Upscaling Silvopastoral Systems in South America
Solymosi, Katalin; Braun, Andrea; Dijk, Suzanne van; Grulke, Markus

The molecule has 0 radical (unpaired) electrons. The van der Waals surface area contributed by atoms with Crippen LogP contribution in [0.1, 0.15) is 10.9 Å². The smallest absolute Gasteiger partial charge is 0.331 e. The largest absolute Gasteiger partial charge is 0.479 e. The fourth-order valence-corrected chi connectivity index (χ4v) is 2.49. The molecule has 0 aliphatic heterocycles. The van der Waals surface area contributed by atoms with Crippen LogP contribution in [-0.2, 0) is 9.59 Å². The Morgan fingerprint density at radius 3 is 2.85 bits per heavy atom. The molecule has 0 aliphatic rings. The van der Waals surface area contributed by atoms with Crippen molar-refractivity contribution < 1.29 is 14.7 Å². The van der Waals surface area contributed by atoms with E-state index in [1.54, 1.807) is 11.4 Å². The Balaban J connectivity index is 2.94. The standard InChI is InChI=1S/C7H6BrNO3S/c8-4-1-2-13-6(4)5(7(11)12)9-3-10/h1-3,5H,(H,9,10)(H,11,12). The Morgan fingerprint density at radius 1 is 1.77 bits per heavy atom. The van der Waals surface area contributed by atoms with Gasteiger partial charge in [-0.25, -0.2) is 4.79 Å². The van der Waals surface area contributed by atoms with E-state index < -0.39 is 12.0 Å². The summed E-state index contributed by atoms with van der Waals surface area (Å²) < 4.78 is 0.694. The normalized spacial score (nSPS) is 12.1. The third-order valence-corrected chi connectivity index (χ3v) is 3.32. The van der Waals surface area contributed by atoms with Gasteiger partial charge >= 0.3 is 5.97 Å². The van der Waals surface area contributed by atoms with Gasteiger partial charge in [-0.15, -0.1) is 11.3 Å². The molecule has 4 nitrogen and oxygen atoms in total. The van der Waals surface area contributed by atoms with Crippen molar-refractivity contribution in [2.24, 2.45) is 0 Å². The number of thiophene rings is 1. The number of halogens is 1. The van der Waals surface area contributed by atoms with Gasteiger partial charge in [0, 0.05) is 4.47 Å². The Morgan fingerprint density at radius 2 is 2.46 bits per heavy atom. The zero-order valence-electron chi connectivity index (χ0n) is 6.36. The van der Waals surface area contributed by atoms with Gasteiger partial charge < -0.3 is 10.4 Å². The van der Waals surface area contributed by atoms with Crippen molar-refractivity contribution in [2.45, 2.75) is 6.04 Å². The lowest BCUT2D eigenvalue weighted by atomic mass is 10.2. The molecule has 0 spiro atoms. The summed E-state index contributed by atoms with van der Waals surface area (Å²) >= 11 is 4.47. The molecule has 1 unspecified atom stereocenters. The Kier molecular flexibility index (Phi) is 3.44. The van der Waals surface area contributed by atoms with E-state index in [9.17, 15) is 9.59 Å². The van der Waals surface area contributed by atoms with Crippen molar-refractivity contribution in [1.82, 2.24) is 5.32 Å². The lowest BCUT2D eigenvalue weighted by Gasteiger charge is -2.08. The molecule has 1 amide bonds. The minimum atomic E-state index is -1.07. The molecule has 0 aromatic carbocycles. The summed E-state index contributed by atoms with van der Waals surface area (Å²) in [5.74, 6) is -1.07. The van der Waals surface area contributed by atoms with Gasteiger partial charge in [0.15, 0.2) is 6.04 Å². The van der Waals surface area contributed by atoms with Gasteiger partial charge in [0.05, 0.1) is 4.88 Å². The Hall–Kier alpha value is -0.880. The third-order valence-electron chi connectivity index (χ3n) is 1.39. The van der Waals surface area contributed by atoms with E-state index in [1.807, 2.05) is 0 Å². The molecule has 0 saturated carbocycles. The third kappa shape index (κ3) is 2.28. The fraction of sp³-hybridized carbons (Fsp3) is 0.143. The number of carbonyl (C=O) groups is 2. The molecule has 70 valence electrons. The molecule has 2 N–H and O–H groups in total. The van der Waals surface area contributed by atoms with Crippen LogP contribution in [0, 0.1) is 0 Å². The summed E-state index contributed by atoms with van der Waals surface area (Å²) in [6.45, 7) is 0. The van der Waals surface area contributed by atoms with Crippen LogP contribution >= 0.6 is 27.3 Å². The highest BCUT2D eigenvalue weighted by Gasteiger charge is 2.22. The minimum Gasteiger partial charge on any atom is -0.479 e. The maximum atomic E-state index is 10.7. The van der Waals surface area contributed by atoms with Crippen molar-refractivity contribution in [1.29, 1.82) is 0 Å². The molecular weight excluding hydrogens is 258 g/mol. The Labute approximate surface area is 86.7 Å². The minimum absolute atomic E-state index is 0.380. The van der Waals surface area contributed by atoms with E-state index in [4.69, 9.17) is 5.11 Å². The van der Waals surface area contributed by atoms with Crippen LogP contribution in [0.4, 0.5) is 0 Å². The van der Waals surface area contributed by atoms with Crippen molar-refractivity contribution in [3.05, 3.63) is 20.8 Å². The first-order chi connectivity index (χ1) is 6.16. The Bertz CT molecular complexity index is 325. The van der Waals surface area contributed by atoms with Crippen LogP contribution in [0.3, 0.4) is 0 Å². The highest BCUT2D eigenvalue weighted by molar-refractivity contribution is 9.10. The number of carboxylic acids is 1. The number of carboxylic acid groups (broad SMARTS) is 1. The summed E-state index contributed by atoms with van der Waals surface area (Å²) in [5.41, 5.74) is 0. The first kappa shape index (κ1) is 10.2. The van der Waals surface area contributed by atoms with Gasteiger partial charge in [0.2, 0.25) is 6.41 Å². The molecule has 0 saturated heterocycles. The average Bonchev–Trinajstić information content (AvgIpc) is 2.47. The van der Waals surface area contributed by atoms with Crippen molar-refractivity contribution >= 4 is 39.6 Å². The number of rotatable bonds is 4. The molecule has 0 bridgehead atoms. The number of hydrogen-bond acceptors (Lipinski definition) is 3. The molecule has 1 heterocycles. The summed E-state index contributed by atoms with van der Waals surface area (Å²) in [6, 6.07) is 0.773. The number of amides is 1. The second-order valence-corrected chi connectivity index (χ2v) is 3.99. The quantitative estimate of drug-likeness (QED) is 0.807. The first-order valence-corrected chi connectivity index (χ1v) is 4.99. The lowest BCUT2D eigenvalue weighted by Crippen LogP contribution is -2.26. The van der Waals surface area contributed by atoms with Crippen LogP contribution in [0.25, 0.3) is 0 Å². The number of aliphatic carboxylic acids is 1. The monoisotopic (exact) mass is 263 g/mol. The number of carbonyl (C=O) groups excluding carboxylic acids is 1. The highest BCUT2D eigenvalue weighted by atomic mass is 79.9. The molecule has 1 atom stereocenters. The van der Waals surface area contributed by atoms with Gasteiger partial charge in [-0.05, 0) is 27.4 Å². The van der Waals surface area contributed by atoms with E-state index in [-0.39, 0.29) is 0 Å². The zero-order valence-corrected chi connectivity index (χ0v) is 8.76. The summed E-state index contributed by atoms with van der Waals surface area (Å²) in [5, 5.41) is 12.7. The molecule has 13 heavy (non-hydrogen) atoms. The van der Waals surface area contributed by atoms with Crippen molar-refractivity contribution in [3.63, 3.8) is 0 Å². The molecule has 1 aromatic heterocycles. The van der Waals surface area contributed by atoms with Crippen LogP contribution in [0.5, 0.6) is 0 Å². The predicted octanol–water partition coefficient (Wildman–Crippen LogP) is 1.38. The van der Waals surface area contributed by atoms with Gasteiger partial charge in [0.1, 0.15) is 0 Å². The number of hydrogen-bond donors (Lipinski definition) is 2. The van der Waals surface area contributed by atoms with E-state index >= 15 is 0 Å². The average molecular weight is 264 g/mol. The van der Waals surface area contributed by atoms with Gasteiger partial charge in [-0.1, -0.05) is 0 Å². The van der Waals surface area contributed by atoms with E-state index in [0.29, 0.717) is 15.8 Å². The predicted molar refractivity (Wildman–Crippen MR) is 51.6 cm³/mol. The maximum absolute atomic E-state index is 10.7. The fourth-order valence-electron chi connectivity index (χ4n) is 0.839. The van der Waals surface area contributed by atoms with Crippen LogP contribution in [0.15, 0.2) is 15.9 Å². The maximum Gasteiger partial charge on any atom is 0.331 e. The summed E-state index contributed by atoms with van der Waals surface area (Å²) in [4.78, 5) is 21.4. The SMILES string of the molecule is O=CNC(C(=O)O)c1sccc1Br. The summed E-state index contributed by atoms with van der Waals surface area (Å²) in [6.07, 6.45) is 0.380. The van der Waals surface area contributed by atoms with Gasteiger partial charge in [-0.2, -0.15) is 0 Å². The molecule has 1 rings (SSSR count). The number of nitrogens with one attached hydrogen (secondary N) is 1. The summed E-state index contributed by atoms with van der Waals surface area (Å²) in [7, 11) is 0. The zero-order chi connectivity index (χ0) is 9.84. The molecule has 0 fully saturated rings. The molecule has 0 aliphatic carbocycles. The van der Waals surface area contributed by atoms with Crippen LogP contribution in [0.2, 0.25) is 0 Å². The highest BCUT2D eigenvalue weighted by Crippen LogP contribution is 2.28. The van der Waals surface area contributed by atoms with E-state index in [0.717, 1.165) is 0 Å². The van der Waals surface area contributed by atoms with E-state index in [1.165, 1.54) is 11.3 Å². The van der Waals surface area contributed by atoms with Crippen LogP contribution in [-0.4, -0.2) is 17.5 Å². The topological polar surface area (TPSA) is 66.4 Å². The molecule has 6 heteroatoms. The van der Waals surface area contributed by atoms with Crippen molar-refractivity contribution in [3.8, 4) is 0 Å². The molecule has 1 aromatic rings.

The world population is expected to increase from approximately 2.5 billion in 1950 to almost 10 billion in 2050, exhibiting the highest population growth rates in history. Securing the supply of wood and timber from sustainable sources without competing for agricultural land and food production has already become a challenge in many parts of the world. South America has had the advantage of being a large continent with a relatively small population, of which a large share lives in urban areas. Historically, these conditions have permitted inefficient land-use systems such as extensive livestock grazing for beef production. However, in recent decades export-oriented industrial agriculture has become the main driver of South American land use patterns, increasing the pressure for more efficient and intensive production systems. Specialization and intensification in the land use sector have brought economic and productive benefits at a cost. They have caused the massive destruction of natural ecosystems while at the same time making national economies highly dependent on a reduced number of export products. Therefore opportunities for intensification on extensive grazing land and other inefficient land uses (often on marginal land) have to be considered. Particularly in times of pressing global environmental change and increasingly complex trade relationships, land use intensification has to take into account economic, environmental and social objectives and increase the resilience of the system as a whole.